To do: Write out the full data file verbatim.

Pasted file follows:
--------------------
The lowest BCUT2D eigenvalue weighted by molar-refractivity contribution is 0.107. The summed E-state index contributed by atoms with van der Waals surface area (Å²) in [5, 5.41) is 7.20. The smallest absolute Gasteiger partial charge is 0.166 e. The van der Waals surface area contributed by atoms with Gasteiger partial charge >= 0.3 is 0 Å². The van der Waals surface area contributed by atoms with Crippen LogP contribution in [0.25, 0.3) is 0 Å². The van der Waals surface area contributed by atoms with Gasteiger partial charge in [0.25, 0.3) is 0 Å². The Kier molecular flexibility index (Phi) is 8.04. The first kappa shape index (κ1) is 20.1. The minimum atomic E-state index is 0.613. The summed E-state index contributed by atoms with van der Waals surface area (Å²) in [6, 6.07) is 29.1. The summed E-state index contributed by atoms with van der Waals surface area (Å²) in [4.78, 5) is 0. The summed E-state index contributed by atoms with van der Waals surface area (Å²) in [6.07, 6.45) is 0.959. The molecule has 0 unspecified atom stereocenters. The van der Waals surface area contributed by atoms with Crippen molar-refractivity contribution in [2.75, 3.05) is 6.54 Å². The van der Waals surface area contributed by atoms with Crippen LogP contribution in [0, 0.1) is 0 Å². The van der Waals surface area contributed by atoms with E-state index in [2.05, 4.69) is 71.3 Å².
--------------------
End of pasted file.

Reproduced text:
The lowest BCUT2D eigenvalue weighted by molar-refractivity contribution is 0.107. The summed E-state index contributed by atoms with van der Waals surface area (Å²) in [5, 5.41) is 7.20. The smallest absolute Gasteiger partial charge is 0.166 e. The van der Waals surface area contributed by atoms with Gasteiger partial charge >= 0.3 is 0 Å². The van der Waals surface area contributed by atoms with Crippen LogP contribution in [0.25, 0.3) is 0 Å². The van der Waals surface area contributed by atoms with Gasteiger partial charge in [0.25, 0.3) is 0 Å². The Kier molecular flexibility index (Phi) is 8.04. The first kappa shape index (κ1) is 20.1. The minimum atomic E-state index is 0.613. The summed E-state index contributed by atoms with van der Waals surface area (Å²) in [6, 6.07) is 29.1. The summed E-state index contributed by atoms with van der Waals surface area (Å²) in [4.78, 5) is 0. The summed E-state index contributed by atoms with van der Waals surface area (Å²) in [6.07, 6.45) is 0.959. The molecule has 0 unspecified atom stereocenters. The van der Waals surface area contributed by atoms with Crippen molar-refractivity contribution in [2.75, 3.05) is 6.54 Å². The van der Waals surface area contributed by atoms with Crippen LogP contribution in [0, 0.1) is 0 Å². The van der Waals surface area contributed by atoms with E-state index in [2.05, 4.69) is 71.3 Å².